Matlow insists the city only has the intention of turning it into a park.
He said the first he heard that the land would be sold to a developer was in May, when a former board member contacted him.
On May 21, Athanasiu contacted liquidator and former club president Phil Foubert directly by phone. Foubert told him “the sale has not gone through,” Athanasiu said.
In June, city council passed Matlow’s motion directing staff to purchase the lawn bowling property. In August, council approved buying it.
Athanasiu added that the city acted as “swiftly and expeditiously” as possible to take on the property and said it can take a long time to go through the motions of acquiring the property.
But the city was too late, according to Schwarz.
After the club liquidated in November 2013, Schwarz said, he began seeking prospective buyers. His office received between eight and 10 “legitimate offers,” he said.
Schwarz said the three liquidators — former board members Phil Foubert, his wife Debra Foubert and Elizabeth McFarlane — whittled down the offers to the best three. After rejecting anything below $2.5 million, they asked developers to give a presentation to the five-member board — including themselves and two others, Schwarz said.
The board selected Volpentesta, who planned to build five houses on the property. His offer, nearly $2.8 million, was bumped up to $2.85 million after an independent appraiser valuated the property at that price, Schwarz said. The top offer was $2.85 million, he said.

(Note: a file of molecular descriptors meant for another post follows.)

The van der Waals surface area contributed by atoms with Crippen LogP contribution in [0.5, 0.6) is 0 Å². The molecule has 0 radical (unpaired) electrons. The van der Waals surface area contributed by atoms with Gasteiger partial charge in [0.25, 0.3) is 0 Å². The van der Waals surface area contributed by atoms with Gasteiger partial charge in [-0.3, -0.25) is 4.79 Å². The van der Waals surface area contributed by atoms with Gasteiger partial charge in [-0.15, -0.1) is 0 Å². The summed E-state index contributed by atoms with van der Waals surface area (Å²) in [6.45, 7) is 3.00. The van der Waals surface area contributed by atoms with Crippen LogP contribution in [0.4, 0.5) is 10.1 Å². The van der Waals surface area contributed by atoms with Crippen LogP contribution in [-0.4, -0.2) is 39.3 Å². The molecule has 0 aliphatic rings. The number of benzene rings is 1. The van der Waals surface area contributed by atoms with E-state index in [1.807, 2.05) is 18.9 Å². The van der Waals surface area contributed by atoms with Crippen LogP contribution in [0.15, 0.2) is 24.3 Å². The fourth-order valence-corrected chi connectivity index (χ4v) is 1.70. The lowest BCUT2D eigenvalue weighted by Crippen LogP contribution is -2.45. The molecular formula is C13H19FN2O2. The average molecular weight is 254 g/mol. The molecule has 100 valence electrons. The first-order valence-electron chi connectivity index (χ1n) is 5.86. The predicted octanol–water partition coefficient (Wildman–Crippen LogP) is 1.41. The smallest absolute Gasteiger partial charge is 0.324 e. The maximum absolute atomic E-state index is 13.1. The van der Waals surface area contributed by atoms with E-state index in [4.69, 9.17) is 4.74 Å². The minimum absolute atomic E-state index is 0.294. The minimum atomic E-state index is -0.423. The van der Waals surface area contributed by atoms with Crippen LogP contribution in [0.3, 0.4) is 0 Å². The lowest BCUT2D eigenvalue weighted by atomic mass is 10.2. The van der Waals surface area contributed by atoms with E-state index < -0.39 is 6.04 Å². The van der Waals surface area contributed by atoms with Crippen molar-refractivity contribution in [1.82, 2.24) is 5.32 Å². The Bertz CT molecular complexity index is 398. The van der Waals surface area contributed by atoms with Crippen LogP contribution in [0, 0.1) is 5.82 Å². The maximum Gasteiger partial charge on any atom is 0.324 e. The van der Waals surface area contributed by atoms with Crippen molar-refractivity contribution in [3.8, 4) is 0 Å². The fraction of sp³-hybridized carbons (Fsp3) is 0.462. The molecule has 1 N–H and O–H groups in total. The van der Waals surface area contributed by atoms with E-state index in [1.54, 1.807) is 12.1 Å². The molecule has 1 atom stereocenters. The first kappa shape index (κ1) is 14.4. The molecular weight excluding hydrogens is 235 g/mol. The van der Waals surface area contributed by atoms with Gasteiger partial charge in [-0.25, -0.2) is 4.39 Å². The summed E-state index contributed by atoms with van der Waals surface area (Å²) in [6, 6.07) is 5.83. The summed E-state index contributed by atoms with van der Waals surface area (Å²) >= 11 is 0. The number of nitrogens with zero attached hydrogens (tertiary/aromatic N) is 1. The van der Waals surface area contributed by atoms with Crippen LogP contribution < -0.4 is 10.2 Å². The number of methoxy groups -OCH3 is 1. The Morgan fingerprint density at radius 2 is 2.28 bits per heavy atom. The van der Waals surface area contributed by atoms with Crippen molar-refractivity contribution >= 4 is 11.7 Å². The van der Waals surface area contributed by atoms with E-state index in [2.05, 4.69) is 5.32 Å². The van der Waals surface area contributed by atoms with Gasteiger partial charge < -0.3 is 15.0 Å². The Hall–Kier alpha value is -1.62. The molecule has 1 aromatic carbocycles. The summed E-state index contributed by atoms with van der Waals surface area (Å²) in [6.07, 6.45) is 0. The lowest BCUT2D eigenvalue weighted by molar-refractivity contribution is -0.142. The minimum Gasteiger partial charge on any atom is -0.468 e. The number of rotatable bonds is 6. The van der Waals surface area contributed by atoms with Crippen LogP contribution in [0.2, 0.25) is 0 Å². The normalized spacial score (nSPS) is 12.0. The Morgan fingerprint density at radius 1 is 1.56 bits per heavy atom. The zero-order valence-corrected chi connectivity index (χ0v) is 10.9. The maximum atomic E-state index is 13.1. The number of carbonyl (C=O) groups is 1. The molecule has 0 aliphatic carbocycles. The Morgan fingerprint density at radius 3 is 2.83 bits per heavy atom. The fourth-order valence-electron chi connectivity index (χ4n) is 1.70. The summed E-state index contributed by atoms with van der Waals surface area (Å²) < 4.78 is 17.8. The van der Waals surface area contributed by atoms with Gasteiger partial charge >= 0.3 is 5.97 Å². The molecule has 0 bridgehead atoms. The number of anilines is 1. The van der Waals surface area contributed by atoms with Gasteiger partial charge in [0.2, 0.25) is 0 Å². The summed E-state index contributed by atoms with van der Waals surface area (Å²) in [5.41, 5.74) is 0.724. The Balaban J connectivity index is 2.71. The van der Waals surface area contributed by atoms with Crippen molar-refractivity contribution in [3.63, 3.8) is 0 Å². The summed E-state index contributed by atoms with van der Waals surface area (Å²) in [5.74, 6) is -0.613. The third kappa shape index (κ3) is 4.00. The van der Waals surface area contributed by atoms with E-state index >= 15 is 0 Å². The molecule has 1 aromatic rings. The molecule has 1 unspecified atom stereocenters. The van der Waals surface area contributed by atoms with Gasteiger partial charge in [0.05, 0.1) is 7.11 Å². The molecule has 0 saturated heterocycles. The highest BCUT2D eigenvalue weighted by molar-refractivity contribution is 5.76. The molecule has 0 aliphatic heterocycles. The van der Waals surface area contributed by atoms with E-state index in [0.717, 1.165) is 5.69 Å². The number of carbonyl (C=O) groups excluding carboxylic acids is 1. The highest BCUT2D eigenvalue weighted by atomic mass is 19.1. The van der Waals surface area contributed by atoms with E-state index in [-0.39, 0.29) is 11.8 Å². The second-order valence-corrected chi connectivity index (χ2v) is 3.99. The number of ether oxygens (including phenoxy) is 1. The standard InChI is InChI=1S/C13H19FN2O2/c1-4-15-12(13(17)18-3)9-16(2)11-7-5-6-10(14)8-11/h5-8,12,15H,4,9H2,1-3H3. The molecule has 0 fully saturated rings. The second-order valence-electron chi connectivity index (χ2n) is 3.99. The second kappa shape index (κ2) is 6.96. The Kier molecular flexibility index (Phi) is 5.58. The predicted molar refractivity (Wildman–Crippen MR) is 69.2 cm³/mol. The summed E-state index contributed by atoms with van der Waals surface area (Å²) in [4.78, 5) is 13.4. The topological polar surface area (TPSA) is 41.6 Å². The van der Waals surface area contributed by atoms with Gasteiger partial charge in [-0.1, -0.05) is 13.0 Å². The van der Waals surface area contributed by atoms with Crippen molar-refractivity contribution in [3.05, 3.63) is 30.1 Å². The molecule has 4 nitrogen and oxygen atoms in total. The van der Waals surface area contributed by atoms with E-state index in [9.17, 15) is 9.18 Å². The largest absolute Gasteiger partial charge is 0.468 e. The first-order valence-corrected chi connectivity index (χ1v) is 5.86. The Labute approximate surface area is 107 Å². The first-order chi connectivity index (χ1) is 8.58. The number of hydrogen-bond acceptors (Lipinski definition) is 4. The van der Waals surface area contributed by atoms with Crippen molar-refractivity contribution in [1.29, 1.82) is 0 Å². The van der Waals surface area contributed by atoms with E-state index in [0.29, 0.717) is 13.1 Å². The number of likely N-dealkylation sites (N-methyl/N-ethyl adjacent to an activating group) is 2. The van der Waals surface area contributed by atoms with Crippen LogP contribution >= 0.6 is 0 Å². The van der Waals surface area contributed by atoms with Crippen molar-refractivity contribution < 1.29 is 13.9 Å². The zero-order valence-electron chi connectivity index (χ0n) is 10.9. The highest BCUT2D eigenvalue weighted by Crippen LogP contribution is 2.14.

The offer was signed May 12, Schwarz said.
The controversy came to a head in mid-December when Matlow became concerned that residents and media, including the Star, had been banned from attending a meeting for the former club’s shareholders at Leaside Memorial Community Gardens.
The doors were manned by four private security guards.
“People who have nothing to hide don’t hire two layers of security to guard a room of mostly seniors discussing a lawn bowling club. It’s absurd,” Matlow said, upon being barred entry.
When Schwarz exited the meeting — which he called a routine session for shareholders when a property has not sold — Matlow confronted him.
The two raised their voices, traded terse accusations and dramatically pointed fingers as an argument played out between automatic sliding doors — kept open as the two argued — at the busy recreation centre’s entrance.
“So (Volpentesta) is going to come and now try to flip it?” Matlow asked Schwarz.
“He’s going to sell it for what he’s invested and what the current value is. It’s gone up, Josh,” Schwarz said, adding that the former shareholders wanted a restrictive covenant if the developer sold to the city, stipulating that the city would keep the property a green space in perpetuity.
Some shareholders filtering out of the room sounded as frustrated as Matlow.
“I just can’t sit there and listen to that BS,” said Georgina Rayner, a former club president. “Selling it to a developer was not the right thing to do.”
“I just want the money to go to SickKids hospital … I don’t care who you sell it to,” a woman said loudly.
With nearly 900 club shareholders, giving the money to SickKids avoided the necessity of splitting the money.
Matlow’s office is not done fighting.
“It’s time to shine a bright light on what’s going on here,” he said. “The city is very interested in protecting this green space.”